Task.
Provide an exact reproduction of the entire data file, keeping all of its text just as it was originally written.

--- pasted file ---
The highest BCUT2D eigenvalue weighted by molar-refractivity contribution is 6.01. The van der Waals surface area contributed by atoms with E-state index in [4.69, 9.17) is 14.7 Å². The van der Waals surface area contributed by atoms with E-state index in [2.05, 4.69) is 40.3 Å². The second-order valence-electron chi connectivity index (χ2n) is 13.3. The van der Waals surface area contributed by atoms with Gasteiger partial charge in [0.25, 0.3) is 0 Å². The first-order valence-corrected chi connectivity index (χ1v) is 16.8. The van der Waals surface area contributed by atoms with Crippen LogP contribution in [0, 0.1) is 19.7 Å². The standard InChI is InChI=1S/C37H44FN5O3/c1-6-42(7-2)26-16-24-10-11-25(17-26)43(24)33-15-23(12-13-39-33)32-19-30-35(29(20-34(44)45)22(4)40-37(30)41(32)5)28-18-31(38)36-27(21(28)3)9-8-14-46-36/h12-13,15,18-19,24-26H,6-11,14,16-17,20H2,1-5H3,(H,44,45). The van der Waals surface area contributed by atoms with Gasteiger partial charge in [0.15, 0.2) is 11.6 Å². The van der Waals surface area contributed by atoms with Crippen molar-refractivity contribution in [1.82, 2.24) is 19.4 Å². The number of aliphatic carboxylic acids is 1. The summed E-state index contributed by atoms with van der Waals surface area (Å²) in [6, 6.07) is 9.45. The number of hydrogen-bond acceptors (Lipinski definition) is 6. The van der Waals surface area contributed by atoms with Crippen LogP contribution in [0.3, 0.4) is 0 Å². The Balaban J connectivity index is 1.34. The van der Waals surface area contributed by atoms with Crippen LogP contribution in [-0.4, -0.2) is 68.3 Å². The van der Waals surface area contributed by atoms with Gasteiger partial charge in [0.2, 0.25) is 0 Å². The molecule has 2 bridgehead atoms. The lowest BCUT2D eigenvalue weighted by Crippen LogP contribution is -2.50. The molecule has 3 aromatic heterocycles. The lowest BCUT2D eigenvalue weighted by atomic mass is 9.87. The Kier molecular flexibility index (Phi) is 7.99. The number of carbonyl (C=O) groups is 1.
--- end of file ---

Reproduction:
The highest BCUT2D eigenvalue weighted by molar-refractivity contribution is 6.01. The van der Waals surface area contributed by atoms with E-state index in [4.69, 9.17) is 14.7 Å². The van der Waals surface area contributed by atoms with E-state index in [2.05, 4.69) is 40.3 Å². The second-order valence-electron chi connectivity index (χ2n) is 13.3. The van der Waals surface area contributed by atoms with Gasteiger partial charge in [0.25, 0.3) is 0 Å². The first-order valence-corrected chi connectivity index (χ1v) is 16.8. The van der Waals surface area contributed by atoms with Crippen LogP contribution in [0, 0.1) is 19.7 Å². The standard InChI is InChI=1S/C37H44FN5O3/c1-6-42(7-2)26-16-24-10-11-25(17-26)43(24)33-15-23(12-13-39-33)32-19-30-35(29(20-34(44)45)22(4)40-37(30)41(32)5)28-18-31(38)36-27(21(28)3)9-8-14-46-36/h12-13,15,18-19,24-26H,6-11,14,16-17,20H2,1-5H3,(H,44,45). The van der Waals surface area contributed by atoms with Gasteiger partial charge in [0.15, 0.2) is 11.6 Å². The van der Waals surface area contributed by atoms with Crippen molar-refractivity contribution in [1.82, 2.24) is 19.4 Å². The number of aliphatic carboxylic acids is 1. The summed E-state index contributed by atoms with van der Waals surface area (Å²) in [6, 6.07) is 9.45. The number of hydrogen-bond acceptors (Lipinski definition) is 6. The van der Waals surface area contributed by atoms with Crippen LogP contribution in [0.3, 0.4) is 0 Å². The Balaban J connectivity index is 1.34. The van der Waals surface area contributed by atoms with Crippen LogP contribution in [-0.4, -0.2) is 68.3 Å². The van der Waals surface area contributed by atoms with Gasteiger partial charge in [0.2, 0.25) is 0 Å². The molecule has 2 bridgehead atoms. The lowest BCUT2D eigenvalue weighted by Crippen LogP contribution is -2.50. The molecule has 3 aromatic heterocycles. The lowest BCUT2D eigenvalue weighted by atomic mass is 9.87. The Kier molecular flexibility index (Phi) is 7.99. The number of carbonyl (C=O) groups is 1.